D (A Tale Of Two Worlds) – A New Book By Michel Faber – Fantasy That Fails To Fly, Review by Erica Wagner

Every morning, the heroine of Michel Faber’s new book wakes in her cozy bed on the south coast of England. Dhikilo leads what might look like an ordinary 13-year-old girl’s life, but things are not always easy for her. Dhikilo was born in Somaliland – not Somalia, as she must repeatedly insist – and adopted by Ruth and Malcolm when she was just a year old. Girls at school make fun of her name: “Some names were a problem to have and others weren’t.”


This might lead the reader – whether younger or older – to believe that this story is going to take Dhikilo on a journey of discovery into her past, but that’s not what occurs at all. Just a few chapters in, something extremely odd begins to happen to language. The letter D mysteriously vanishes from everyone’s speech – everyone except Dhikilo’s. When she attends the funeral of her beloved history teacher, Professor Dodderfield (“Oerfiel” in the new parlance), she discovers that he’s not actually dead; and it is he and his companion sphinx, Nelly, who draw Dhikilo into their plan to rescue the vanished letter D.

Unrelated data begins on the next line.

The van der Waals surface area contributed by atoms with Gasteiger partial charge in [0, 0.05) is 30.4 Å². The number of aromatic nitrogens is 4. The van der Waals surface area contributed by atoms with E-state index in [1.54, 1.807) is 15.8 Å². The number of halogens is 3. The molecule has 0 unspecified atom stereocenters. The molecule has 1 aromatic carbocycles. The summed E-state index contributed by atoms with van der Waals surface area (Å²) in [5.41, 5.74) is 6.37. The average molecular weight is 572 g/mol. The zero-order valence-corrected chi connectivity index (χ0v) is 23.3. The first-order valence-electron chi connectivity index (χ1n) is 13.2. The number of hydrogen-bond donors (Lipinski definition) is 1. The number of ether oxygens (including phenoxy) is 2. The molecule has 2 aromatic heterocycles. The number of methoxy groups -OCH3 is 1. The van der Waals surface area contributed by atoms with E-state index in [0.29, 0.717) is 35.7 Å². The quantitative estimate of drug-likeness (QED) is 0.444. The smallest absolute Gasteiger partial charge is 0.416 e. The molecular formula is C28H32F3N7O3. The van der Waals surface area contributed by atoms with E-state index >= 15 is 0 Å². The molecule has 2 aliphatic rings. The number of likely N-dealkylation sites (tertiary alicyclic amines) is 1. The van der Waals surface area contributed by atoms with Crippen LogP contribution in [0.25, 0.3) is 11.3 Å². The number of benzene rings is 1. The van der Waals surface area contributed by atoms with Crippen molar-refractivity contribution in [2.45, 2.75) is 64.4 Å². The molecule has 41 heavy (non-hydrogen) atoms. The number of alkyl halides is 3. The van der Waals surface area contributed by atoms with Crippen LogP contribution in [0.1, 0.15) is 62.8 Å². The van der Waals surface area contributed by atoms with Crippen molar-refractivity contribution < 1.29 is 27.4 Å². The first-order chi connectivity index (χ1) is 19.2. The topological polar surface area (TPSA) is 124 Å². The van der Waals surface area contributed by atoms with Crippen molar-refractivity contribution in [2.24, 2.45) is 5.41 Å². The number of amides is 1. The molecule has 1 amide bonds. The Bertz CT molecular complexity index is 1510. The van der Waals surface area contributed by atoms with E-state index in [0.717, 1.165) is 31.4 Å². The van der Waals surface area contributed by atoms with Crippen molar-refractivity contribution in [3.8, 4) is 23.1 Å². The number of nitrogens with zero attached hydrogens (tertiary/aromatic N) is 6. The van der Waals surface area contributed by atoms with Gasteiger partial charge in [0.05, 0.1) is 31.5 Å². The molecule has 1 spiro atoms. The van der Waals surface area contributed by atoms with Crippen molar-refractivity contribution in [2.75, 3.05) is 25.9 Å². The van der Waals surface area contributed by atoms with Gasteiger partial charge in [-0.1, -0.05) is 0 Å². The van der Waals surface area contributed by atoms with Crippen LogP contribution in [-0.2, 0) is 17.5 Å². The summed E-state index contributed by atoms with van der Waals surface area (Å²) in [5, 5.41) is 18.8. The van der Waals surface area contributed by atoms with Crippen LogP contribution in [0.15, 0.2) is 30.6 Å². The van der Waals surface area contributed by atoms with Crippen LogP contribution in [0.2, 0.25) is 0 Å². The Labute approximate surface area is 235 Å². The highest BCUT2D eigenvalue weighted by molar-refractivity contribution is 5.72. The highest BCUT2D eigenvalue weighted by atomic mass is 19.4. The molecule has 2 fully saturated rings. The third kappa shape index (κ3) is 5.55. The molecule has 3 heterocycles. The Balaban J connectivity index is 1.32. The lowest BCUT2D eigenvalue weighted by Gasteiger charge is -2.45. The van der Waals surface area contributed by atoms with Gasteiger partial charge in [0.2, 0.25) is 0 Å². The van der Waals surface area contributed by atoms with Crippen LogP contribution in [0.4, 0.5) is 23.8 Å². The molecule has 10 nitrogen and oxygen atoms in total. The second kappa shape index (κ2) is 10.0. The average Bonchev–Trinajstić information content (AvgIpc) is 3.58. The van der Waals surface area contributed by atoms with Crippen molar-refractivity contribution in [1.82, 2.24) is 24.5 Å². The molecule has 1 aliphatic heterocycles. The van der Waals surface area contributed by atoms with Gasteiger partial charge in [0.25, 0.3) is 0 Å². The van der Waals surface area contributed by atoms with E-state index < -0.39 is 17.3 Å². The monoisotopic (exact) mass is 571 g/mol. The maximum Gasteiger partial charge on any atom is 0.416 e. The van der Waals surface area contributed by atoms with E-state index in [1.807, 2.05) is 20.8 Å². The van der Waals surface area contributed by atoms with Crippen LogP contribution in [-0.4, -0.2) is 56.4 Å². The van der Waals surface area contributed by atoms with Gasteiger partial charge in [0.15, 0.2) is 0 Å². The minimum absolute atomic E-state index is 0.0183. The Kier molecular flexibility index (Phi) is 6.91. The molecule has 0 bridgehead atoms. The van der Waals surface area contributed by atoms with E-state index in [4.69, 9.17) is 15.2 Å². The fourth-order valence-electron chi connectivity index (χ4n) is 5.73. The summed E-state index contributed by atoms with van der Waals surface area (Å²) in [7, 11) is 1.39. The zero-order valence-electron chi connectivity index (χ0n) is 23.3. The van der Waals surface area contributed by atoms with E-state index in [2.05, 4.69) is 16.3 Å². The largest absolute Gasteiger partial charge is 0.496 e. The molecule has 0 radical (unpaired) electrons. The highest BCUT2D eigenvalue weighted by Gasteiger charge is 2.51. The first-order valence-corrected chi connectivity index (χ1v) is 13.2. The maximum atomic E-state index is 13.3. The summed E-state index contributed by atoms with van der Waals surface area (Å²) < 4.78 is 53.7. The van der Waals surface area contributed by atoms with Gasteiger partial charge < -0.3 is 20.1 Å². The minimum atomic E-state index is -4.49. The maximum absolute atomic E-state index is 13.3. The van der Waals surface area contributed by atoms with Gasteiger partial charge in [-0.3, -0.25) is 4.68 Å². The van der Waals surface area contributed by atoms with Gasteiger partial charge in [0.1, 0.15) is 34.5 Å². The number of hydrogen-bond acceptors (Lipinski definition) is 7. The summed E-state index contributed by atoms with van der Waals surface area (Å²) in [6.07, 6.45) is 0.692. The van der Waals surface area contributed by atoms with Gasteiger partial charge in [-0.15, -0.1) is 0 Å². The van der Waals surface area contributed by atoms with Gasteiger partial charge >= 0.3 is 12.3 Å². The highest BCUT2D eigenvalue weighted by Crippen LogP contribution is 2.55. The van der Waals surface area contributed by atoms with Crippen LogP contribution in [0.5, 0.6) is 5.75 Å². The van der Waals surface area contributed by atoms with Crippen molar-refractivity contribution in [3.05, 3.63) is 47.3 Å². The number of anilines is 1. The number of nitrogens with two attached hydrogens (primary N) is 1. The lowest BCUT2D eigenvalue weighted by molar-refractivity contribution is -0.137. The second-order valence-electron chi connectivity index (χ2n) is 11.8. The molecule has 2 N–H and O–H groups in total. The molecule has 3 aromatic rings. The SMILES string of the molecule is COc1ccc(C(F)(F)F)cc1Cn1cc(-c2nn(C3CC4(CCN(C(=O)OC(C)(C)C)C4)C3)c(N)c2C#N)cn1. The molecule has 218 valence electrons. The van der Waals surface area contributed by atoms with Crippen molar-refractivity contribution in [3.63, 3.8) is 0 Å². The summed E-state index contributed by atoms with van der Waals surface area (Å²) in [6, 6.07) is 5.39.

The fantasy tale that results doesn’t quite come off. An author’s note reveals that Faber (who had said he would stop writing novels for adults after The Book of Strange New Things was published in 2015) began this story decades ago, in part as a homage to Charles Dickens. Dickens’s names or versions of them (Cawber, Pumblechook, Magwitch, and many more) run through the book, though it’s hard to see exactly what they add. Dhikilo must venture into another world to rescue the Ds, stepping through a magic door to do so; there are loud and somewhat clanging echoes both of Narnia and Oz.

In that other world, known as Gampalonia, there are entertaining details: gleaming Ds carried through the air by dragonflies, kindly cat-headed people known as the Drood; but the story lacks drama. Dhikilo encounters prejudice and oppression, both of which she escapes in a not entirely convincing manner, completing her mission at no real cost to herself. She gets cold and hungry, but there’s no sense of peril, or that anything is truly at stake. Michel Faber’s novels are often distinguished by his mastery of eerie dread; that’s precisely what’s missing here.

  • D (A Tale of Two Worlds) is published by Doubleday (£16.99). To order a copy go to Delivery charges may apply.

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